By ADAM DUNFORD
Chump is opening for Fuel in Harrisburg, Pa., thanks to their Web site on the Internet.
Opening for Fuel is only the latest opportunity Chump has had since going online with Chump Sucka Central (www.chumpsucka.com) three years ago. The band opened for the Aquabats in Salt Lake a couple years ago and hit No. 2 in New Mexico after a music director saw the Web site and e-mailed the group.
Chump band member and webmaster Mike Farr, aka Ruperick, said having a Web site gets the word out for any local band.
“I get e-mails all the time from people who first heard us on the Net,” Farr said. “It’s a way to enhance the overall image of the band.”
And Chump isn’t the only band benefitting from going online. Moxie Tonic’s Scott Van Wagenen said people who surf the Internet find it convenient to use to find out when bands are playing.
“Any local band should have a Web site if they have the means,” said Van Wagenen, whose current band Moxie Tonic is adding photos, sound and interviews to its Web site (www.abcdrecs.com/moxie).
The Internet is shifting the trend from large record companies who dictate what will be popular and what won’t be. Bud Scoppa, vice-president of A&R at Sire Records Group, home of Depeche Mode and Ice T, agrees.
“(The Internet seems) to level the playing field for artists who may be outside the mainstream record business,” Scoppa said in an interview with getsigned, an online magazine (www.getsigned.com) devoted to helping musicians make contracts.
Another such online resource is TAXI, an independent A&R company that connects unsigned artists, bands and songwriters with major record labels, publishers and film and TV music supervisors. For a one-year subscription fee of $299.95 and a $5-per-song submission fee, artists can submit their own work to TAXI.
TAXI’s screeners then listen to the music and either forward it to studio personnel or submit a critique to the artist on what they can improve.
According to the Web site (www.taxi.com), typically 40 percent of TAXI members get something forwarded in any given year. In terms of success, the members who gain contracts is around five percent, but TAXI emphasizes that “(this) number is probably higher, but not all members who get deals remember to call and thank us.”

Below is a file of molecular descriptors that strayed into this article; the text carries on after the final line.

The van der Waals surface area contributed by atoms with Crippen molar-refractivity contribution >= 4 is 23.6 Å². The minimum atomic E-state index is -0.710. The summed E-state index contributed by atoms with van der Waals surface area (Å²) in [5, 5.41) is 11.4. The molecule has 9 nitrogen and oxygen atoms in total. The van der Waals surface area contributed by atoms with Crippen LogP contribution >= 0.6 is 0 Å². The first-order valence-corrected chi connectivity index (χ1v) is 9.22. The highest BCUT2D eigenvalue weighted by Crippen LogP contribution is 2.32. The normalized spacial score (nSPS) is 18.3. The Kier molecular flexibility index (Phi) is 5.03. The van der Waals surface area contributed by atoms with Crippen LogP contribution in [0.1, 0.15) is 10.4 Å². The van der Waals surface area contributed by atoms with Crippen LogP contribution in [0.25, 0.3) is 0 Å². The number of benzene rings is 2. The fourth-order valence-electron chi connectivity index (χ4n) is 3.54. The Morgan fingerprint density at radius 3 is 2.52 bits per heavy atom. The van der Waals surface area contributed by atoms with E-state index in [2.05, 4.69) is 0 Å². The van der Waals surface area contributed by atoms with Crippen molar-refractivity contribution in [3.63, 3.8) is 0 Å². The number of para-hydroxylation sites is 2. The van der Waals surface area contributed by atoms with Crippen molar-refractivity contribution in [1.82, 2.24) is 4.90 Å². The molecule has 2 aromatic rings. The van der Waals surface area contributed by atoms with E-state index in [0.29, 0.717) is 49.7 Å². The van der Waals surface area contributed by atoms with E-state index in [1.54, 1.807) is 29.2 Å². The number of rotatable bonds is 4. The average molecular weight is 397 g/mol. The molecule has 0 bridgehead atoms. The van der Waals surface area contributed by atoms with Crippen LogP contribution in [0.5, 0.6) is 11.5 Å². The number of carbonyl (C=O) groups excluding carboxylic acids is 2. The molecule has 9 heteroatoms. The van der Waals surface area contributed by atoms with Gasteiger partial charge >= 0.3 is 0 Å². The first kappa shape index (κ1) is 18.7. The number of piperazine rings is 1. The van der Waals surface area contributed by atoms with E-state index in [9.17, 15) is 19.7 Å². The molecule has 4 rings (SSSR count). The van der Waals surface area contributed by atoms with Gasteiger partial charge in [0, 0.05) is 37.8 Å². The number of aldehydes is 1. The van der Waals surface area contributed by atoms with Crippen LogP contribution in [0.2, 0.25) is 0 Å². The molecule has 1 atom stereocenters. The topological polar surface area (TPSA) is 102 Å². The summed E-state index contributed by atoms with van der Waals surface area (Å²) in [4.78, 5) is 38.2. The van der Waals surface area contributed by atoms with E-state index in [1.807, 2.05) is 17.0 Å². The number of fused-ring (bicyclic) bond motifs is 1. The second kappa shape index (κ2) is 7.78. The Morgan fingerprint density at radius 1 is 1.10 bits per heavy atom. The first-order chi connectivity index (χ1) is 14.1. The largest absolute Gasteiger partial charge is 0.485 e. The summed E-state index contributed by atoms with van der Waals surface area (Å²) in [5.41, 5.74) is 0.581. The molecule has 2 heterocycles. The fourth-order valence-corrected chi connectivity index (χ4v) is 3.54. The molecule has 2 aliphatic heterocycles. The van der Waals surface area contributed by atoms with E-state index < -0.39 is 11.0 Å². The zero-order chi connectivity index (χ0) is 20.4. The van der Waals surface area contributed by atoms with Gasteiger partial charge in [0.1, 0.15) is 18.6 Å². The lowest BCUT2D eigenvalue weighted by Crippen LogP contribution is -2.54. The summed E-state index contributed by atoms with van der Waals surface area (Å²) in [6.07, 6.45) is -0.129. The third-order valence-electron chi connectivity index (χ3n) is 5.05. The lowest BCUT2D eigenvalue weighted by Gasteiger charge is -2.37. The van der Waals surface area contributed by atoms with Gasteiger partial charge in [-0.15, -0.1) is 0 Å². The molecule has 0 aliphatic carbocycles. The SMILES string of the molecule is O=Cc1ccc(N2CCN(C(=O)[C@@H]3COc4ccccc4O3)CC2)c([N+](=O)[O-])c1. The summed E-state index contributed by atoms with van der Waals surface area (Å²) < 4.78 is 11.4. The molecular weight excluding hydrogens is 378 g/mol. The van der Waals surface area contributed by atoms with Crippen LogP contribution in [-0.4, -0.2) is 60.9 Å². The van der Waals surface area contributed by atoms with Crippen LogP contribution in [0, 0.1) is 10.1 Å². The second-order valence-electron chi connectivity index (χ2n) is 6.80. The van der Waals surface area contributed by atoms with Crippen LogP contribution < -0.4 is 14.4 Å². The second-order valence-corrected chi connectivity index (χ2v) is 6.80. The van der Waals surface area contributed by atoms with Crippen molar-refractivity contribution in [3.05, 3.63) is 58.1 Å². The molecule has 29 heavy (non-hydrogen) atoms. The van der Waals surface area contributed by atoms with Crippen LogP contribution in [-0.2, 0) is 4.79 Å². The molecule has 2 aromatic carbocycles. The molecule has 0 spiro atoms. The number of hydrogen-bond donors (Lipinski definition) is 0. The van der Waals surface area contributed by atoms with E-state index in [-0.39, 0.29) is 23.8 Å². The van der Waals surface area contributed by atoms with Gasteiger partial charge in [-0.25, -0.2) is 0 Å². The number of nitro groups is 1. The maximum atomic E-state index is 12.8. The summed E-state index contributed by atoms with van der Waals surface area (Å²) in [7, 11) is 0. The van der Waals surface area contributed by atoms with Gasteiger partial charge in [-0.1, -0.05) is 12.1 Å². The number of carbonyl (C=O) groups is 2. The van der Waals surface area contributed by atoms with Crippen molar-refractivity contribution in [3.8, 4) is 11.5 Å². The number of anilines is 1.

Companies contact the artists directly when interested, so TAXI has no reliable way to track how successful the service is in connecting artists to success.
The Internet Underground Music Archive (IUMA) also charges a yearly subscription for artists to have a Web site in its archives. For $240, a band can have a song, text and a few images on their own IUMA Web page. With more than 1,000 independent bands currently listed, the concept of a one-stop source for independents is apparently enticing.
But like TAXI, IUMA does not have specific gauges of its service’s success, even though the IUMA “Signed Bands” page lists Space and Sublime as members who have since achieved greater fame.
Kevin Ratner, vice-president of Operations and Business Development, admitted, “We are not sure how much we had to do with these bands’ success.”
With online companies’ steep sign-up fees and unproven success, local bands Chump and Moxie Tonic aren’t biting.
“Anyone that’s contacted our band about joining some Web site or having our merch distributed through their site want to charge an arm and a leg,” said Chump’s Farr. “Their promises of results are always very grand and so I’ve always been hesitant to go with any of those types of companies.”
Moxie Tonic’s Van Wagenen said most people use distribution companies because they are overwhelmed by the idea of doing the work themselves.
“If the band has a great product, there are a dozen better ways of getting signed than through the Internet. I am not saying a band has never been signed this way. I just don’t think this is the way to go,” he said.
Both artists agreed that having an appealing Web site with pictures, stories, and e-mail responses allows fans to know what’s going on.
In Chump’s case, offering songs on its site has proven to be an added bonus for fans of the band.
Chump’s first album sold out in nine months. According to Farr, “The album is so hard to find that I actually buy it every time I see it in a used CD shop.”
Farr said the only way most people can hear the songs from the first album is by going to the Web site, making Internet presence especially useful for the local band.
And Farr said music on Chump Sucka Central is only the beginning.
“A Chump desktop theme, a Chump screen saver, and a Chump digital video are all partially completed but with no end in sight.”